Clayton advised that even though we may be surrounded by family and colleagues via video, there is nothing like speaking with a good friend or long-distance relative to laugh and chat. “Connections support our health, helping to sustain us during difficult times. Whether you pick up the phone, text, talk or write an old school friend a letter, connecting with others who lift your spirits is healthy for your well-being, and will help rejuvenate you.”
Community support is also beneficial for fitness and active lifestyle journey. She said a supportive community of friends, gym or workout mates as well as fitness enthusiasts around can help build encouragement and help keep us on track while working towards our health goals. She also pointed to the advent of technology, which has enabled people to also build these communities even if virtually, aside from groups built physically. There are many health and fitness apps today, she added, that have a social aspect that enable people get connected with like-minded individuals or communities to exchange tips and find inspiration for exercise routines.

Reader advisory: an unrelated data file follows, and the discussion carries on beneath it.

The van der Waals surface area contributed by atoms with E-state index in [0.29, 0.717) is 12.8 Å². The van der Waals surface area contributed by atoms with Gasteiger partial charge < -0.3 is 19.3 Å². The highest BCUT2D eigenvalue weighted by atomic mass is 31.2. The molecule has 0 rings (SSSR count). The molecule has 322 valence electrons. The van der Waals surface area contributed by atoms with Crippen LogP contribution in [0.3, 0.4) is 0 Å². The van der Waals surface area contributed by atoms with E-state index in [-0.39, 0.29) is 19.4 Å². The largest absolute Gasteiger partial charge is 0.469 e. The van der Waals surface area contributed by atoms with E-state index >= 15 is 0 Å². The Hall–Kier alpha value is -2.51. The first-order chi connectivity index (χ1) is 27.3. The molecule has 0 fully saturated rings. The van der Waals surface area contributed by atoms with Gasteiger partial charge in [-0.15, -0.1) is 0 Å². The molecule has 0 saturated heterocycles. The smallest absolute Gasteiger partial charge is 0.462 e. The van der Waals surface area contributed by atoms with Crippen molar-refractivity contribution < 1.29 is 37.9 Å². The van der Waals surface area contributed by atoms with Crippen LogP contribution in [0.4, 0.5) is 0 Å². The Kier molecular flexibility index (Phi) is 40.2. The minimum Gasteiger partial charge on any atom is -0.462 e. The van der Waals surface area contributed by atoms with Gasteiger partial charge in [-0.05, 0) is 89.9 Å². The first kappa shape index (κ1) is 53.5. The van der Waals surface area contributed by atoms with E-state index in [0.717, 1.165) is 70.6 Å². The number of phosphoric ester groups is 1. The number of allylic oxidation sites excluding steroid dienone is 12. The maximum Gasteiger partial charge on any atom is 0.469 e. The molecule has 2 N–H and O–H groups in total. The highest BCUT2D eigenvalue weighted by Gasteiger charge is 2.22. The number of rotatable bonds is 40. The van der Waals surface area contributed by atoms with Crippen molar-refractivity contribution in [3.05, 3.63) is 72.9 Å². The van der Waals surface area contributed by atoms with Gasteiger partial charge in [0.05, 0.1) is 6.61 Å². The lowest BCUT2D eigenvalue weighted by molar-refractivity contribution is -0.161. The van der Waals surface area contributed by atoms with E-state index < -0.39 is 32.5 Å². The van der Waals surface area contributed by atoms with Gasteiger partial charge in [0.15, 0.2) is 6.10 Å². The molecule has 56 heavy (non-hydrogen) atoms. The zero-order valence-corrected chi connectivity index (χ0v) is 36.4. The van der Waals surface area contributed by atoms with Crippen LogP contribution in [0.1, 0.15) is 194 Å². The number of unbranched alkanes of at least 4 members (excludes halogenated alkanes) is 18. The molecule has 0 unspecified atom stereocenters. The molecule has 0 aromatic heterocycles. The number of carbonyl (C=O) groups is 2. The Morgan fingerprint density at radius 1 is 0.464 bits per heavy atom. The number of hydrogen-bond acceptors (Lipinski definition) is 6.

Schedule alone time
On the flip side, with all this togetherness, it is still good that many people yearn for solitude. Scheduling time alone, even if for a short 30 minutes, will positively impact mood and energy. An example is taking a walk in the woods or exploring a new neighborhood. Many, she said, find time alone by going to their room, turning off the lights and breathe, or grabbing a book and finding a quiet place to enjoy a time of solitude. Now more than ever, being alone can help one relax, refuel, or simply daydream.
“When times are tough, we need to be gentle with ourselves. The best way we can reenergize when we are feeling down is to prioritize and take care of our mental and physical health needs. From healthy eating and exercising, to alone time or laughing with a friend, our bodies need help refueling and reenergizing,” Clayton concluded.